Have you ever wanted to capture great action photographs but always seem to come up with mediocre images? Want to know how to pan properly? Well, here is how you do it.
Slow shutter speeds are great for blurring moving objects. They are not, however, that good if you want to keep the subject sharp whilst blurring the background simultaneously. The solution is quite simple.
Take your camera off the tripod and attempt to follow the movement of the subject with the camera whilst keeping the subject in the same position in the viewfinder during the exposure. This panning technique works best when the movement is smooth from left to right, or from right to left, like in sports. The blurred background you acquire creates a greater sense of movement compared to a perfectly sharp image.
To get panning right takes some practice. You need to experiment with shutter speeds, but a rough guide is that fast moving subjects like cars need shutter speeds of around 1/125 second, and slow moving subjects need shutter speeds of around an eighth of a second. To capture people cycling past on bikes you will need shutter speeds of around 1/60 second.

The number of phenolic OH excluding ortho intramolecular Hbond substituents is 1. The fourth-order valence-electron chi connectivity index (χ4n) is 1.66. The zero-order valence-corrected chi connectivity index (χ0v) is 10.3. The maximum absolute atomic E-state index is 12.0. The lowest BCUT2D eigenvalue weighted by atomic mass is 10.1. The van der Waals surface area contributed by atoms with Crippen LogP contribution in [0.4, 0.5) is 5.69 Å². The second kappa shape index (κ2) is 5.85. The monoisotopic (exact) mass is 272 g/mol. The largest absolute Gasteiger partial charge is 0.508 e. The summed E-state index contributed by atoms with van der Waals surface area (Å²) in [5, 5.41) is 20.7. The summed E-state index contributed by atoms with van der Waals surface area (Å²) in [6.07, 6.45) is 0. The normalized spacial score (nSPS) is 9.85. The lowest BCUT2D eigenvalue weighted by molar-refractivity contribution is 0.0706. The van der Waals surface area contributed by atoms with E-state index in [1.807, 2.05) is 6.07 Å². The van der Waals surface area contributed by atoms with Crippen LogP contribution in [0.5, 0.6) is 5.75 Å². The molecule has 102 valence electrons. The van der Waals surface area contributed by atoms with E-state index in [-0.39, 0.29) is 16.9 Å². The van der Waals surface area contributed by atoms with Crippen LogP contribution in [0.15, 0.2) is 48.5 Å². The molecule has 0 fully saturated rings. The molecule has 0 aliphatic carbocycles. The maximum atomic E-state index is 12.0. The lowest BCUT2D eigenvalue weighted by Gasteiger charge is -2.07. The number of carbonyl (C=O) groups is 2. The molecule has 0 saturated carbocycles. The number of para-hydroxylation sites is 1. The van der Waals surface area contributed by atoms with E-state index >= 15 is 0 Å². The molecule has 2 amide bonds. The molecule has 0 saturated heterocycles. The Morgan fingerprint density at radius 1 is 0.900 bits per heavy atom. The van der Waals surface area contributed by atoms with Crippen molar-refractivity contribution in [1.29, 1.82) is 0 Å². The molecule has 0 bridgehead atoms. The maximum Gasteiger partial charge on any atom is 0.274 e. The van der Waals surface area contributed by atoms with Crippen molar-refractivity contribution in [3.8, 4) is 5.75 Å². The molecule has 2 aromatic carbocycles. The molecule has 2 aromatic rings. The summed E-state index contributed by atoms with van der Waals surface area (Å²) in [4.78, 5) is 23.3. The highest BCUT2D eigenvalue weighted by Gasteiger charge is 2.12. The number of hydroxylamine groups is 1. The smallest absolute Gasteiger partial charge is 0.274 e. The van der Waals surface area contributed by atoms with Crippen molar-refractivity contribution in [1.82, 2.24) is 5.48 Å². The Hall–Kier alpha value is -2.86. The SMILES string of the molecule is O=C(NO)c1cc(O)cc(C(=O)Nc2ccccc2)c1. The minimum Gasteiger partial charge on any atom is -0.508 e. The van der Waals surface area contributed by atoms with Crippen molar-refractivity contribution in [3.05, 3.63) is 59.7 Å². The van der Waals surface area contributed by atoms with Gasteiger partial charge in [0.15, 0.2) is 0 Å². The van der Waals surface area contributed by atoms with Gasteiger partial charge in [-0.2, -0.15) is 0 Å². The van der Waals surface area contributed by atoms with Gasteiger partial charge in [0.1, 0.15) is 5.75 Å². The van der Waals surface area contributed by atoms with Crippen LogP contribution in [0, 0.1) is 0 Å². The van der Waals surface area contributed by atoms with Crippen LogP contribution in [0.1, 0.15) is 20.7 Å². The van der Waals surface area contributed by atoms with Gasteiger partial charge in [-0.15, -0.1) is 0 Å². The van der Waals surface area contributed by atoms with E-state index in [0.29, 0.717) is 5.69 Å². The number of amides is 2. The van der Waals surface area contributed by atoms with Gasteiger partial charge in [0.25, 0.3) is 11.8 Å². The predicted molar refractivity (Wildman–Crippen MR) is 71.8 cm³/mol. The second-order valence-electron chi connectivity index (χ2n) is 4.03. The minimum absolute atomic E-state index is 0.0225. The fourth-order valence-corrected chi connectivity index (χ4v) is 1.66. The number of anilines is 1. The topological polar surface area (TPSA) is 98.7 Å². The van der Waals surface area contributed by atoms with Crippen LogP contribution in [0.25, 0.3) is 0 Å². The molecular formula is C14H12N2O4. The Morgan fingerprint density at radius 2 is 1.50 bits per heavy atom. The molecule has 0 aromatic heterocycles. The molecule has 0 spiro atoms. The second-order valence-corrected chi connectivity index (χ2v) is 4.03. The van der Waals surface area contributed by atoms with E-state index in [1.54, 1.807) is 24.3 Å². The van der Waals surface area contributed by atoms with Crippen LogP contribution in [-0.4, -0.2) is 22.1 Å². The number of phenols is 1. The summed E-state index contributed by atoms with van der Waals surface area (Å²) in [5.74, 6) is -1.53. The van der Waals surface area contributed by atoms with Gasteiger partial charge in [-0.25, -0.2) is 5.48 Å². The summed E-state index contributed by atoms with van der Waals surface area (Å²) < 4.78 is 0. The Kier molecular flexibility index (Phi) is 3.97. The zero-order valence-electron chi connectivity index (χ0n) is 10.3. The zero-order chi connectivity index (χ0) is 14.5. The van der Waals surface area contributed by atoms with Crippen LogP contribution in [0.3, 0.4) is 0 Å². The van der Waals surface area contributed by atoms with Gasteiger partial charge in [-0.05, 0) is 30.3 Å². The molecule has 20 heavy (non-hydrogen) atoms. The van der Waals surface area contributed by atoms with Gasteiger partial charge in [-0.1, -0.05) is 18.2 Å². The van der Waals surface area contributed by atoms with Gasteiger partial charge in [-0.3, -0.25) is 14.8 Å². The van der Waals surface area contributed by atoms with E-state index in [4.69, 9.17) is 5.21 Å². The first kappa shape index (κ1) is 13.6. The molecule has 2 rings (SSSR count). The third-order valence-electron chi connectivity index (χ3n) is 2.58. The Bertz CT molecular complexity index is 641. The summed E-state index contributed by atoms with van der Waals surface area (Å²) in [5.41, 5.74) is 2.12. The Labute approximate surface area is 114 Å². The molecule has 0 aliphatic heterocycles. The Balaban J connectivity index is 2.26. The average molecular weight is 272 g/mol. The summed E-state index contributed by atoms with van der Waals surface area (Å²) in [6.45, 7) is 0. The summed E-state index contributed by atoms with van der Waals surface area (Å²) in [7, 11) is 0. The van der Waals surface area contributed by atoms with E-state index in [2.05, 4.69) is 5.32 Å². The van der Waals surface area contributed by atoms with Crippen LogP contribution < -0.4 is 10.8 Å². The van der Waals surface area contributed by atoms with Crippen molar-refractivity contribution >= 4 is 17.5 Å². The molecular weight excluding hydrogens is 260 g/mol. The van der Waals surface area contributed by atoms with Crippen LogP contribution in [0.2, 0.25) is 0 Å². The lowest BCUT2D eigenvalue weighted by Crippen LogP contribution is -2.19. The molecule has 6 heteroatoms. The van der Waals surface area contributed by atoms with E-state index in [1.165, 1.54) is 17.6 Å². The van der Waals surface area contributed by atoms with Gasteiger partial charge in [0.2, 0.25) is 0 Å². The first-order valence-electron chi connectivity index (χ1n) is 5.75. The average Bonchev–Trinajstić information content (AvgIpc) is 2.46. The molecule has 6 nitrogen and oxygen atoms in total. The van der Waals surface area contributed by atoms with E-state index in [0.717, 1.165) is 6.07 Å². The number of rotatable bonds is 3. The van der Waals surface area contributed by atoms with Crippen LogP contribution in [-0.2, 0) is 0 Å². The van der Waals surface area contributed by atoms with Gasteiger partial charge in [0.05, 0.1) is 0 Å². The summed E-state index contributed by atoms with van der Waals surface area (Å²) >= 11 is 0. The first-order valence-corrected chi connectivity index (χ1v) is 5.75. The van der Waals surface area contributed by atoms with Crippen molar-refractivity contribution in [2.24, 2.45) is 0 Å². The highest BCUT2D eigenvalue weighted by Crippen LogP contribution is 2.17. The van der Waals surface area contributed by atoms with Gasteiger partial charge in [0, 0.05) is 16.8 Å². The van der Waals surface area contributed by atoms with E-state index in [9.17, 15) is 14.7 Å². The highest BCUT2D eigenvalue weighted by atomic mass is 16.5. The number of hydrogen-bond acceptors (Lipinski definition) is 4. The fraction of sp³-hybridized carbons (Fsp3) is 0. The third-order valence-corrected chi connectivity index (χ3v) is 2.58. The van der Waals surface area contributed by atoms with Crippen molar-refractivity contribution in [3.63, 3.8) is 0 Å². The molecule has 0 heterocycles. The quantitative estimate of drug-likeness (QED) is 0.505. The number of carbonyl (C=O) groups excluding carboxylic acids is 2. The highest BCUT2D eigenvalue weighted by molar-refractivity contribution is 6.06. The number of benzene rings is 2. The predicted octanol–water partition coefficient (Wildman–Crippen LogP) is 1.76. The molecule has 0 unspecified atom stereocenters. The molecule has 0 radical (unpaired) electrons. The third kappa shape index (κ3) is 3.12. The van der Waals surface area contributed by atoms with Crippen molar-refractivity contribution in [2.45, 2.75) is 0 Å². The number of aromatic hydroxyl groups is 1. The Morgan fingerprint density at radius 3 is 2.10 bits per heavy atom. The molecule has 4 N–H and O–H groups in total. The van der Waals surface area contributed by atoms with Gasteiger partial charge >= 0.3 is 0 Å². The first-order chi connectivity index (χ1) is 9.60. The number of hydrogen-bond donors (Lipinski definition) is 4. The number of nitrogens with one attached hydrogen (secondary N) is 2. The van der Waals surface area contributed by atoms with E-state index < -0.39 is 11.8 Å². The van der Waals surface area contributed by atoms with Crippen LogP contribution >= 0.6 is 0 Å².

You need to practice until you can move your camera smoothly and consistently, whilst keeping the subject as sharp as possible.
It is quite to get your panning right every time. It just needs practice, patience, and a strong desire to succeed.
About the Author:
Chris Smith is a photography expert and writer for an online magazine.